A subset ofpatients found to have total occlusion of the culprit artery (TOCA), present with non-ST-segment elevation myocardial infarction (NSTEMI) and elevated biomarkers. The aim of this study is to assess the effect of the TOCA in patients presenting with NSTEMI.
This multicenter observational study was retrospectively conducted between 2015 and 2019. Thrombolysis in myocardial infarction (TIMI) flow grades 0–1 was defined as the TOCA. The primary end point included a combination of all-cause death, myocardial infarction, target vessel revascularization, stent thrombosis, and stroke.
Of 3272 patients, TIMI 0–1 flow in the culprit artery was present in 488 (14.9%) patients. TOCA was more likely to be of thrombotic origin (54.1% vs. 10.3%; P < 0.001) and visible collaterals (22.5% vs. 4.4%; P < 0.001). The rates of 30-day (14.3% vs. 7.2%; P < 0.001) and 2-year (25% vs. 19.1%; P = 0.003) primary end points were significantly higher in TOCA patients. Fatal arrhythmias were remarkably higher at 30-day (8.6% vs. 4%; P < 0.001) and 2-year (9% vs. 5.2%; P = 0.001) follow-ups. Mechanical complications were also higher in patients with TOCA at 30 days (0.8% vs. 0.2%; P = 0.013). Moreover, TOCA (OR, 1.379; P = 0.001) was one of the independent predictors of MACCE in NSTEMI patients.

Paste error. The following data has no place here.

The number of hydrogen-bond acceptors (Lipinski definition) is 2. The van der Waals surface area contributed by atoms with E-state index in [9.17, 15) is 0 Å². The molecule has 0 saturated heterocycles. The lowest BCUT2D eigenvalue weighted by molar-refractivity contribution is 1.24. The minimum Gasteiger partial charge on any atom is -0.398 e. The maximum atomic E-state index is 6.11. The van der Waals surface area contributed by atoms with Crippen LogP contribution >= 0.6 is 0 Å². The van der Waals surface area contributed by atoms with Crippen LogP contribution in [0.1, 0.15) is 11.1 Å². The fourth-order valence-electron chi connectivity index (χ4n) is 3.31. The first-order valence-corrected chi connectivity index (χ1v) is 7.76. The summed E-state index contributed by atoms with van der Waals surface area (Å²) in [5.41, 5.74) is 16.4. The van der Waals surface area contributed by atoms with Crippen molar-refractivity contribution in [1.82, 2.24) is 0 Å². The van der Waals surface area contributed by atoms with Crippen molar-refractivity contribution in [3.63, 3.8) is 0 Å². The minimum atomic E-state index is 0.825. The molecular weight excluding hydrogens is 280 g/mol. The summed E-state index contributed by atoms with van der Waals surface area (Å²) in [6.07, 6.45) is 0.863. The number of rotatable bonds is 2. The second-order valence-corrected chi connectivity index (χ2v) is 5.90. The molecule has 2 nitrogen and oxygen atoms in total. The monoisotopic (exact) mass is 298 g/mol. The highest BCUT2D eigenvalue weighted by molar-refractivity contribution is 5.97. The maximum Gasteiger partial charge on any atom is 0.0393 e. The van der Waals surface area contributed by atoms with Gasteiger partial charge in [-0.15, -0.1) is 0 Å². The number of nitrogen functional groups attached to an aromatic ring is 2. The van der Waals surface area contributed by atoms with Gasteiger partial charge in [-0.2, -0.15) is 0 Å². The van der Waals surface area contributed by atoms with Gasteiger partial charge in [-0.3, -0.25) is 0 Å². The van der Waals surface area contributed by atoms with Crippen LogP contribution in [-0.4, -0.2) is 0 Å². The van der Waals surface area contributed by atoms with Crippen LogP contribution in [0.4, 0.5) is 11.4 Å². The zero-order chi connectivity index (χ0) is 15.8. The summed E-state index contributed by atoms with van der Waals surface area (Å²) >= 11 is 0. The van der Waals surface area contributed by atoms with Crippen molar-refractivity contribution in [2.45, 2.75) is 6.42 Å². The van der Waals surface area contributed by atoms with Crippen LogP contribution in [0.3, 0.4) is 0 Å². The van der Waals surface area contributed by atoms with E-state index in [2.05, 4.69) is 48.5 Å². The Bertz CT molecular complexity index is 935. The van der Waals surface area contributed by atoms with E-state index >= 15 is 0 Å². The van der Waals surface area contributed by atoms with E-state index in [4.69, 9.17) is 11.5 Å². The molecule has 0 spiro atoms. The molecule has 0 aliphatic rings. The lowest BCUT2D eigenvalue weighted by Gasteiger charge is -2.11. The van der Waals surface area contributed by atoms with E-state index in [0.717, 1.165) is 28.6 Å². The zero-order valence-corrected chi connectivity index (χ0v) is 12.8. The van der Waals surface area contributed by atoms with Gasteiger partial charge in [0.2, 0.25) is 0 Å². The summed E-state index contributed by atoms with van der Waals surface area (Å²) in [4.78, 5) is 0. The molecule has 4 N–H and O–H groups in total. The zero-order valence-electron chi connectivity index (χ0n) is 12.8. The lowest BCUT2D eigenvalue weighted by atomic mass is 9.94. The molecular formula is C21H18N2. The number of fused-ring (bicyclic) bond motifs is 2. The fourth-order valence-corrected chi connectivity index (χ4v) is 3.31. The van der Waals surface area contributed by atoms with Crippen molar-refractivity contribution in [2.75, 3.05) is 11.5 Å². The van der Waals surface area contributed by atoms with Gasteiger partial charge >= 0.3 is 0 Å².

The current data suggest that patients with TOCA in the context of NSTEMI are at higher risk of MACCE, fatal arrhythmias, and mechanical complications.